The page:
Wednesday, 29 August 2007

Probiotec achieves prospectus forecast


Probiotec (PBP) announced FY07 results in line with prospectus forecasts as shown above. Whilst NPAT was 20% higher than forecast that is due to the prospectus assuming a 30% tax rate whilst PBP's actual tax rate because of prior years losses was 17.9%.

On the positive side EBIT, EBITDA and NPAT margins showed significant improvement. Despite taking on an additional 6% debt the company's debt to equity ratio has decreased from 85% at June 2006 to 62.7% as of June 2007. Interest cover also improved substantially from 2.7 times to 4.9 times.

As noted at the half year the company capitalizes some product development costs. Total capitalized costs were $1.4m for the full year. I asked management about these costs and it seems they have an 'infinite life' and unless impaired those costs don't have to be taken through the P&L at all.

I find that quite astounding, I've heard of capitalizing costs but they must be amortised through the P&L as the future cashflows from the asset are realized. Or if the future cashflows don't arise they will be written off against the P&L as a one-off abnormal or what is now called a 'significant' item.

It seems that because the asset is deemed to have an infinite life it doesn't need to be amortized. At least that is what I have been led to believe through my correspondence with the company. I will endeavour to clarify that tomorrow.

the reason I place emphasis on this is that if my initial understanding is correct a company can basically wipe costs from their P&L as if they never happened. Sorry but that's just plain wrong.

The company reiterated their forecast of 30% profit before tax (PBT) growth for FY08. As I noted when this forecast was first made, this does not require the company to grow at all in FY08.

A 30% increase on FY07 PBT comes to $7.9m, if we simply just double 2H07 PBT of $4.0m we get FY08 PBT of $8.0m. Thus the company doesn't need to grow at all to achieve it's forecast.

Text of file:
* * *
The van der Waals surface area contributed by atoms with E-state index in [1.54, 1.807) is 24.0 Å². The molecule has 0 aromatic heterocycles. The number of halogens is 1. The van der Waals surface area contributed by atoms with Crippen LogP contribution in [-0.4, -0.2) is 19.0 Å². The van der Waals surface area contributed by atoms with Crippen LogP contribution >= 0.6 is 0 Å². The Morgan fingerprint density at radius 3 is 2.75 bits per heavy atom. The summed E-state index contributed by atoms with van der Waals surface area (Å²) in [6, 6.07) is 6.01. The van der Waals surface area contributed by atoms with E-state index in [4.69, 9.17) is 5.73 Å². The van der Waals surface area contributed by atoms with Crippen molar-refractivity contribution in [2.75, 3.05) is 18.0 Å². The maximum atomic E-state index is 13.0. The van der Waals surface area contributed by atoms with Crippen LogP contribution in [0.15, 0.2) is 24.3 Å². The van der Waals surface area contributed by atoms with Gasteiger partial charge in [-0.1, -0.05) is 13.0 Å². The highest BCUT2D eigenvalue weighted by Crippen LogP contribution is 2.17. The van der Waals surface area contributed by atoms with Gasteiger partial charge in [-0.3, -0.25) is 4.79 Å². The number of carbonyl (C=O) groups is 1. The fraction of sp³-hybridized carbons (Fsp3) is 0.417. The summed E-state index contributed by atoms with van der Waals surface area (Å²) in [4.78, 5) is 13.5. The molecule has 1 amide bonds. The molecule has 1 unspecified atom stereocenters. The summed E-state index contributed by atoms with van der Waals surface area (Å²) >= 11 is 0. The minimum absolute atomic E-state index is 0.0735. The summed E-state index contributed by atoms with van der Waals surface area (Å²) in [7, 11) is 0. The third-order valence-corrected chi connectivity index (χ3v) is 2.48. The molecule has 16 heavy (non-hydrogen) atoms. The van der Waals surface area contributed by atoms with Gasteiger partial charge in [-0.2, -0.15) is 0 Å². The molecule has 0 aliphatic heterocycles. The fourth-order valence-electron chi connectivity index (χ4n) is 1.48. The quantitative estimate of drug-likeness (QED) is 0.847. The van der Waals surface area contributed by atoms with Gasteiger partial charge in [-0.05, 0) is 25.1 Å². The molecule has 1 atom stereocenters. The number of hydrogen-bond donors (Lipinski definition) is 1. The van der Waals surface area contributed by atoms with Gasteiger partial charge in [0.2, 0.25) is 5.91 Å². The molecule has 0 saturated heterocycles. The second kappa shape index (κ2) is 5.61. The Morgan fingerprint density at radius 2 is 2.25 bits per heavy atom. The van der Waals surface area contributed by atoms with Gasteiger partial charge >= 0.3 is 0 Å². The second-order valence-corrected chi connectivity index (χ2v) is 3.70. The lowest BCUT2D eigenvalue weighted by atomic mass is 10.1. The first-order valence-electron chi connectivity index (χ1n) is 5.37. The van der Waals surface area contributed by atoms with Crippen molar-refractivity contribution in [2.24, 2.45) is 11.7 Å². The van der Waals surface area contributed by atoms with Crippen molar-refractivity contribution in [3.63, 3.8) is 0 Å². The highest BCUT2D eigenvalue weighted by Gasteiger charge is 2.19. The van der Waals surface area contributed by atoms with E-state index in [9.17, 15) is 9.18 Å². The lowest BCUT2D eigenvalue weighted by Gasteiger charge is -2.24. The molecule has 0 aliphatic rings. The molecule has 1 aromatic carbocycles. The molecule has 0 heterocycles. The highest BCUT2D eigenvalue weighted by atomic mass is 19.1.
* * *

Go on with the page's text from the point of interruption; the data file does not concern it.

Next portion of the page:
Considering that the recent acquisition of branded pharmaceuticals is expected to contribute materially to earnings in FY08 it would be disappointing if the company did not earn in excess of $8.0m PBT in FY08. Accordingly I have left my previously forecast NPAT at $6.0m for FY08 implying 20% growth at the NPAT level.

Probably the most disappointing aspect of the results was the complete absence of new information on the Phoscal litigation. Previously PBP announced that their liability in the Phoscal claim was between $2.2 - $5.0m. This is still a big unknown hanging over the stock.

Whilst the business is performing well by most metrics I find it hard to get enthusiastic about this stock with the pending litigation and the costs that aren't really costs. On top of that I feel that management are either untrustworthy, incompetent or both.

I continue to hold the stock as by my valuation of $1.11 based on reasonably conservative forecasts for next year is not expensive. However if Mr market offers me a reasonable exit price in the near future I may just take it.



2 Comments:

grant said...

dhukka,
I've run into these "infinite" costs on a number of occasions, they are legal, but, as you say unethical.

They [no surprise] often get written down in rather large chunks at the most inoppotune moment and [no surprise] the share price follows post haste.

There are so many little loop-holes you need 3 pairs of eyes.

jog on
grant

The Fundamental analyst said...

It's an absolute disgrace and a form of legalised fraud. It ensure that companies can manipulate their earnings. If they they come up short just capitalize some costs to make it up.